This Qatari prince loved photography so much that he bought the world’s most expensive camera lens for $2 million. The 1.2-meter-long Leica lens was so heavy that the billionaire royal had to customize a Mercedes SUV specifically to carry it around.


In the world of ultra-exotic camera lenses, nothing comes close to this huge one-off Leica prime lens. The Leica APO-Telyt-R 1:5.6/1600mm is a gigantic lens with a fixed focal length and it can easily dwarf any other telephoto lens made for civilian use. In fact, this exotic piece of camera equipment holds the distinction of being Leica’s longest, largest, and heaviest lens. And with a reported price tag that’s north of $2 million, it’s the most expensive lens in the world. The lens was custom-built by the iconic German brand in 2006 on order placed by Qatari prince Saud bin Muhammed Al Thani, who was a prominent photography enthusiast and was known for his love of Leica cameras.

Leica APO-Telyt-R

Interestingly, Leica had built a prototype of the lens before making the production version for the Qatari price. The prototype lens is currently on display at the reception of the Leica Camera AG factory in Wetzlar, Germany. While Leica never officially revealed the technical specifications of the bespoke creation, it is believed to be equipped with a Leica R-mount. In terms of dimensions, the lens that looks more like a rocket launcher measures 1.2 meters in length without the hood and 1.5 meters with the hood attached. Furthermore, the gargantuan lens weighs at least 132 lbs., making it almost impossible to be operated by a single person. It has a fixed focal length of 1600mm and covers a diagonal angle of view of only 1.5 degrees.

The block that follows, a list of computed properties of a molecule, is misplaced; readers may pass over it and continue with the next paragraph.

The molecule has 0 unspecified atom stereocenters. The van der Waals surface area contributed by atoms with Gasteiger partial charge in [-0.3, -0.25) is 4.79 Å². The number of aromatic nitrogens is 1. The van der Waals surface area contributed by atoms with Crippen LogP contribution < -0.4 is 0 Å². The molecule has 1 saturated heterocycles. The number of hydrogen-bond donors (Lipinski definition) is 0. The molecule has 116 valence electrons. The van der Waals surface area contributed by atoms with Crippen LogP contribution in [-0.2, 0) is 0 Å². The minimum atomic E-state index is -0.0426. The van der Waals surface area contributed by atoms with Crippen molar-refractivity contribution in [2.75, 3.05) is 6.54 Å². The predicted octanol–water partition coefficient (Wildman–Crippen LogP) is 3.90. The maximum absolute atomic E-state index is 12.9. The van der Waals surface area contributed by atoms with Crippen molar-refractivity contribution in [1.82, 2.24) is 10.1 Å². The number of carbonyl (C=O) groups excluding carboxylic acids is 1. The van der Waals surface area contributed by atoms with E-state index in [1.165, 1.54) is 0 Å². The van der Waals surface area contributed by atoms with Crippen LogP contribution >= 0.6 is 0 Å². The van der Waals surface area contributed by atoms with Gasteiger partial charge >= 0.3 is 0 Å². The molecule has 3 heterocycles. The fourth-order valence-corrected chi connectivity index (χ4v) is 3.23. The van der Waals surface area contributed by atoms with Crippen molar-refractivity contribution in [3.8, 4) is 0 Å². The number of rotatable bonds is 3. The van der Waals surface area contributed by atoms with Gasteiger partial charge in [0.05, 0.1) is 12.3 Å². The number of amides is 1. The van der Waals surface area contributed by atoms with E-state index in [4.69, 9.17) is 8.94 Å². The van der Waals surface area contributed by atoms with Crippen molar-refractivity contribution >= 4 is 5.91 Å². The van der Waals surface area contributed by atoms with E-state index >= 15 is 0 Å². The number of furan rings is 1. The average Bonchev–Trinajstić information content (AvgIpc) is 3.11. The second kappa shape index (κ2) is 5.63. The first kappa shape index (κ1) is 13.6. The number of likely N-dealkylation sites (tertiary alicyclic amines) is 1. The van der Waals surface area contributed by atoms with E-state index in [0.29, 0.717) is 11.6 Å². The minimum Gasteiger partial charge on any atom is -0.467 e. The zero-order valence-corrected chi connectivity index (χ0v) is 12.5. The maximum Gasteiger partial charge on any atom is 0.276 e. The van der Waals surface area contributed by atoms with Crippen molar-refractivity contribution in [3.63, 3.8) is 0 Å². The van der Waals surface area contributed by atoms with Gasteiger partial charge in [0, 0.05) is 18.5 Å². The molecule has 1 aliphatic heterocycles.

Image – Twitter / Leicafan22

It is believed that Sheikh Al-Thani bought the lens for wildlife photography. However, if you’ve ever used a big telephoto lens, you’ll be aware of how difficult it is to stabilize the camera setup to click a sharp photo. Modern lenses with optical stabilization make them easier to operate. It is unimaginable to use a lens as big and heavy as Sheikh Al-Thani’s without stabilization, especially for wildlife photography where the subject hardly stays steady.

Mercedes G Wagen concept. (Image used for representation only)

Apparently, the Qatari prince commissioned Mercedes to build him a customized 4-wheel-drive vehicle to be used as a tripod and transport it from one place to another. While there’s absolutely no information available on the bespoke Mercedes built for Sheikh Al-Thani, we presume it must be a heavily customized G-Wagen with a built-in tripod mount on the roof. After all, it’s a highly capable SUV that can traverse the difficult landscapes of Qatar without breaking a sweat. Sadly, there are no pictures of Sheikh Al-Thani’s lens, nor are their sample shots taken with the behemoth for us photography enthusiasts to enjoy.

Sheikh Saud bin Mohammed al-Thani.

Who was Saud bin Muhammed Al Thani?
Born on 28 February 1966, Saud bin Muhammed Al Thani was a Qatari prince who served as Qatar’s minister of Culture, Arts, and Heritage for eight years. Over his lifetime, he earned the reputation of an avid art collector, amassing artwork from around the world amounting to an estimated $1.5 billion, both for his personal collection as well as for state-owned museums he oversaw in Qatar. The Qatari prince was also a passionate photography enthusiast and was known for his love for Leica.


In addition to the bespoke Leica APO-Telyt-R 1:5.6/1600mm lens, he also commissioned several one-off Leica cameras, including a solid titanium M7 in 2003. He founded the Al-Thani Awards in 2000, which was claimed to be the biggest photography competition in the Middle East. Saud bin Muhammed Al Thani was only 48 years old when he died in London in 2014.

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